Imagine for a moment that you run a successful business – in fact, the most successful business in your industry. You want to expand. You could issue equity or borrow the funds, but both of those options come with a hefty amount of risk. So why not just lobby government to pony up most of the costs:

“Tasmania is requesting $240 million in funding from the federal government in order to build the stadium to house the 19th AFL club from 2029.

Tasmania’s current proposal sees the state government committing $375 million, the AFL $15 million, the federal government $240 million and private investors $85 million. Combined with $26 million already spent, the total cost would reach $741 million.”

Welcome to Australia, where corporate welfare is the name of the game. At least the journalist covering the story was honest about some of the claims that are always churned out by ‘independent’ consultants to justify their brazen rent-seeking:

“The business case claims the stadium would generate $85 million in economic activity each year - though the numbers on those sorts of studies are always fuzzy - with an optimistic claim 44 events would be held at the stadium each year.”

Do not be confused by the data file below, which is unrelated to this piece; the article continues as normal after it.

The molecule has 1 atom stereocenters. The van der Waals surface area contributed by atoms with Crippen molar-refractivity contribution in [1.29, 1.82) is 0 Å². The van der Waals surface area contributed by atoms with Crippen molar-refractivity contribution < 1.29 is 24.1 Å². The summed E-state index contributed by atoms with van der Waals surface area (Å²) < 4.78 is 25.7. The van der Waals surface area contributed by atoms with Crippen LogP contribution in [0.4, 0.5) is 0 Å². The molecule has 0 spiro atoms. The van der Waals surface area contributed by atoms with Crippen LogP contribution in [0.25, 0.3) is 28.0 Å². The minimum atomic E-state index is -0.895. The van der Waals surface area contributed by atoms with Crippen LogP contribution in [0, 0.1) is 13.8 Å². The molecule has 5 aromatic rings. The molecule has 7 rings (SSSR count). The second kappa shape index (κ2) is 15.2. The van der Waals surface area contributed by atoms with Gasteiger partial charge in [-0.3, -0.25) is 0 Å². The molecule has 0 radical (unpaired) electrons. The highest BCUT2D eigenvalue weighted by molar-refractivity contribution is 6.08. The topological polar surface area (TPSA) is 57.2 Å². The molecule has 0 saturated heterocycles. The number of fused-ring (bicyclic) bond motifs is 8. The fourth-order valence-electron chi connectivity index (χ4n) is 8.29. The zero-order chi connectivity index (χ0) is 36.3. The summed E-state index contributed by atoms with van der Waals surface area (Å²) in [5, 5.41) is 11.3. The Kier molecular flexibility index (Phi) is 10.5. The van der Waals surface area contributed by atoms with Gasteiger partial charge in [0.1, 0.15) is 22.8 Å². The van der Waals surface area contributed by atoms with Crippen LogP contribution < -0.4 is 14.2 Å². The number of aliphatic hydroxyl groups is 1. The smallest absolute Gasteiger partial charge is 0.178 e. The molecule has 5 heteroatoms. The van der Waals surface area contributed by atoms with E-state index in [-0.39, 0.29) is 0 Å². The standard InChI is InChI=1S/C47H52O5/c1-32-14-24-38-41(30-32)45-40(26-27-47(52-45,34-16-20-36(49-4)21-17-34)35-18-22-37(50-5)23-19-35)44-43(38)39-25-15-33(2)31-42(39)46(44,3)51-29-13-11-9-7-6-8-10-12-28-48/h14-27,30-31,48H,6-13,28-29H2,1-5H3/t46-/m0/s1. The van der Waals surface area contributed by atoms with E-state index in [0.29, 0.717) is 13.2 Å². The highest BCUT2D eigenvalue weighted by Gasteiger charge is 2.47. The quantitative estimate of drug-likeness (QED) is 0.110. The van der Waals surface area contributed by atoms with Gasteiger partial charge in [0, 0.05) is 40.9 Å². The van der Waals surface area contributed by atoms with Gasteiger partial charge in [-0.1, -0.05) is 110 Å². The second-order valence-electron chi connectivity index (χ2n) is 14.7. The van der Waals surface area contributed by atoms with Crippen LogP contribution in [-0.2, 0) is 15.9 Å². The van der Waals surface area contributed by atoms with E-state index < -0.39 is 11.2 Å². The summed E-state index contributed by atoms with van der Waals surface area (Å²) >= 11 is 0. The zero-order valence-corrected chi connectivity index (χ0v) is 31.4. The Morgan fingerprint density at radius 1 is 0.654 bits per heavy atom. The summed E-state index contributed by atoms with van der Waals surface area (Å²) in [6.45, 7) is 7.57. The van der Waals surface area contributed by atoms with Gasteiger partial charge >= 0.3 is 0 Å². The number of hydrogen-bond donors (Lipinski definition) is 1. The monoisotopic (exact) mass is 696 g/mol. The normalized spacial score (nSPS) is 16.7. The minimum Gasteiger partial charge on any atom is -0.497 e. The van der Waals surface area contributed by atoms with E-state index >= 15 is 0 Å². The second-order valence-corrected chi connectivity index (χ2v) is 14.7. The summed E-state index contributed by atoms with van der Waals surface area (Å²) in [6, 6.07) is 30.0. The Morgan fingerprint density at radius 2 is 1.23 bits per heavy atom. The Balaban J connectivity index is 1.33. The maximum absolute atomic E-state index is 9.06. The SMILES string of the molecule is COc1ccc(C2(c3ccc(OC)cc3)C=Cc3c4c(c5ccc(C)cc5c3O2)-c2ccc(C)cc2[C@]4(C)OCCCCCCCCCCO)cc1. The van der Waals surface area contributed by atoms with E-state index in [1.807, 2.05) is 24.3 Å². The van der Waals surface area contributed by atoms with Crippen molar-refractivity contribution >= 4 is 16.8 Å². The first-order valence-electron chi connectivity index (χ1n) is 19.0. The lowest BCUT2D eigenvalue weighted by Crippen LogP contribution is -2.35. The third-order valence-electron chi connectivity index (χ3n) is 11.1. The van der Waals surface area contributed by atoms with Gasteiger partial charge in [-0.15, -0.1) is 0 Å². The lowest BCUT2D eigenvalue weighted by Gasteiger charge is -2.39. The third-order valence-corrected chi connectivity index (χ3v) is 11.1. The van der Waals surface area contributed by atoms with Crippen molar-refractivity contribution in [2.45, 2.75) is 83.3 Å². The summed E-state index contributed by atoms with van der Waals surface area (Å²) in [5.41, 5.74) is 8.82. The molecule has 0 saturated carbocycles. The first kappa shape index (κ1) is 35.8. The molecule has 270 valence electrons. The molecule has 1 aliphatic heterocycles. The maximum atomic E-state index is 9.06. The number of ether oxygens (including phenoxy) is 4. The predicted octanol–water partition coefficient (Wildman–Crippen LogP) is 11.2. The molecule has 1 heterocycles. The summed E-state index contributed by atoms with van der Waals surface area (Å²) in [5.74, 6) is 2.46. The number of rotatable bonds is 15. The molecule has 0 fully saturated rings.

Fuzzy is right. These kind of studies almost always fail to mention that the economic benefits cited are rarely the result of net new spending for the region. What tends to happen with sporting events, even recurring events that a new stadium brings in, is that they redistribute preexisting local spending. New spending at the stadium and adjacent restaurants or bars likely comes at the expense of some other form of spending elsewhere in the city.

The consultants conveniently omit the cost of that forgone spending in their impact assessments, and they also tend to exclude many other potential costs associated with a new stadium such as the opportunity cost of the public funding; traffic congestion; the disruption of residents' lifestyles; etc.

So by all means, build a new stadium in Tasmania. But please ask the primary beneficiaries – the AFL and Tassie sports fans – to pay for it, not the rest of us.